Sunday, 14 September 2014

Brent Council calls for modification of Mayoral Development Corporation' for Park Royal/Old Oak while Hammersmith & Fulham opposes in principle

Brent's Cabinet which meets tomorrow afternoon, will be considering its response to the proposed Mayoral Development Corporation (MDC) that would take control of the regeneration of Old Oak Common and Park Royal. It would cover parts of Brent, Hammersmith and Fulham and Ealing.

Stephen Cowan, leader of  Hammersmith and Fulham Council, came out strongly against it in July, calling it a 'land grab'.
This council objects to an MDC at Old Oak and Park Royal. We are concerned about the Mayor of London’s record on delivering truly affordable homes for Londoners and do not believe he should be entrusted with sole responsibility on a scheme of this importance.

We are committed to changing housing policies so that we build homes for residents rather than investment properties for overseas speculators and look forward to working with Ealing and Brent councils to do that. There is no good business case for the Mayor to step in.

In fact, the move in government over the years has been to devolve more powers to local communities not take them away. The Mayor’s proposed organisation is a throwback to decades long gone, it would be undemocratic and unnecessarily takes away powers from local residents and local businesses and essentially hands them over to developers and unelected bureaucrats.
There is little information on Ealing Council's  response but Brent Council LINK does not follow Hammersmith and Fulham in opposing the MDC in principle:

To support delivery on the scale required there is no doubt a delivery body  with a strong regeneration focus is required. Without such a body there is a real risk that the opportunity HS2 and the Old Oak interchange presents for Brent will be missed. Arguably an MDC gives Brent greater influence over the proposals that will come forward at Old Oak as the Council will have representation on the decision making bodies.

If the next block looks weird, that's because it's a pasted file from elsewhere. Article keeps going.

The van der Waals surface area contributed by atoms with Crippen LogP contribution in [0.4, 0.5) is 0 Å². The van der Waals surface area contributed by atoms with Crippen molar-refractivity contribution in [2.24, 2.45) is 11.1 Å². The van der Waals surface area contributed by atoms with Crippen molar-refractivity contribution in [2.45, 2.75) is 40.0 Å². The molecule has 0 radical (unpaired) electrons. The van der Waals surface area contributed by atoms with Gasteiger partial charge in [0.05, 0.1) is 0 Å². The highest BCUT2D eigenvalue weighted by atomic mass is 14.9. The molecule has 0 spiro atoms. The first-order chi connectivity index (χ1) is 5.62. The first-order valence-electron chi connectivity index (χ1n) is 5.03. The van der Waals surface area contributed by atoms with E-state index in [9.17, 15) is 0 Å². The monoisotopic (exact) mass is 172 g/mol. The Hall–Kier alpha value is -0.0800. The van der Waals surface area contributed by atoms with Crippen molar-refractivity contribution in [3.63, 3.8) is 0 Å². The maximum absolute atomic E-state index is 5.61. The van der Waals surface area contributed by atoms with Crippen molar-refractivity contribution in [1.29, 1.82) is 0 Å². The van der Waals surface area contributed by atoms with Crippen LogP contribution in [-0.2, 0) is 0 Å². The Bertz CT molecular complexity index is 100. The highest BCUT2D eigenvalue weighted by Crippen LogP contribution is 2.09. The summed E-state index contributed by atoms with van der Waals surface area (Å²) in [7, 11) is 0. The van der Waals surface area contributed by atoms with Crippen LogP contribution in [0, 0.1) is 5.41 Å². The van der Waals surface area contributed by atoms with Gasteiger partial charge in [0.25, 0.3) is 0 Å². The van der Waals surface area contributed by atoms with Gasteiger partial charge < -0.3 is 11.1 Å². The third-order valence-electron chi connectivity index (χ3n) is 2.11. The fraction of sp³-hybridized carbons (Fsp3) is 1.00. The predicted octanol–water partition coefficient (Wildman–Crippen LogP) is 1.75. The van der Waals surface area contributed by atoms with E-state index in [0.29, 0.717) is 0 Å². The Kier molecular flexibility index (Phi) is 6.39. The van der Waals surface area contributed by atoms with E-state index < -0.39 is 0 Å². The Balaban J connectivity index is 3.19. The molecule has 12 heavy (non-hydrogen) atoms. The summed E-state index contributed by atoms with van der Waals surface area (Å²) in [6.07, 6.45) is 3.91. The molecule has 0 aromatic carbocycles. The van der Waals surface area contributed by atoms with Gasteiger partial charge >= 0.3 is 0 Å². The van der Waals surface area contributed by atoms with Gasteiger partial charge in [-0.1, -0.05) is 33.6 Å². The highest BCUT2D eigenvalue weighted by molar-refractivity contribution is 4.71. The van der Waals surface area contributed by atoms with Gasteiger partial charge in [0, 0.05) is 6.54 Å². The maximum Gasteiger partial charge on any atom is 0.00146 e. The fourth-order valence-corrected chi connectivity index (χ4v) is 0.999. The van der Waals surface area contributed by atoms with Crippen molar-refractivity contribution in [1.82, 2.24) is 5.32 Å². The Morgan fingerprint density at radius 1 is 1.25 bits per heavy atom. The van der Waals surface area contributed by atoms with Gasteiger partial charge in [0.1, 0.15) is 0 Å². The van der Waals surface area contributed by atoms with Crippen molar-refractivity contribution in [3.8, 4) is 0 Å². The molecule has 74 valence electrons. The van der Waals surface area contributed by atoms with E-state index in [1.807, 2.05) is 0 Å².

The report goes on to seek some changes in the MDC brief..

In fact, when the Ealing Officer's report LINK sets out their demands if the MDC goes ahead despite their opposition, there is little difference between the two Councils.  Both seek changes in the borders of the MDC zone.  Both seek greater representation on the MDC and quote the Localism Act in their support. Both also seek assurances on the availability of genuinely affordable housing. Brent is also concerned about the CIL (Community Infrastructure Levy).

Countering the MDC proposal Hammermsith and Fulham call for a Joint Area Action Plan:
The Council has also discussed the potential for a joint Area Action Plan that would include land from LBs of Ealing and Brent as well as LBHF. Officers from the three Boroughs have been working well together on this project for a considerable period of time meeting weekly with the GLA and TfL as a JointProject Team and reporting up to a Project Strategy Board. LBHF has resourced the project with key staff who have led on and significantly progressed the project. This process could continue (subject to discussion and agreement with LBs of Ealing and Brent) and a cross borough Area Action Plan could be progressed by the three boroughs without the considerable expense and administration involved insetting up an MDC.

This is not mentioned as far as I can see in the Brent report - Brent offers no alternative, just a modification of the MDC. It is surprising that in dealing with a Tory mayor that three Labour boroughs have not cooperated more on their response.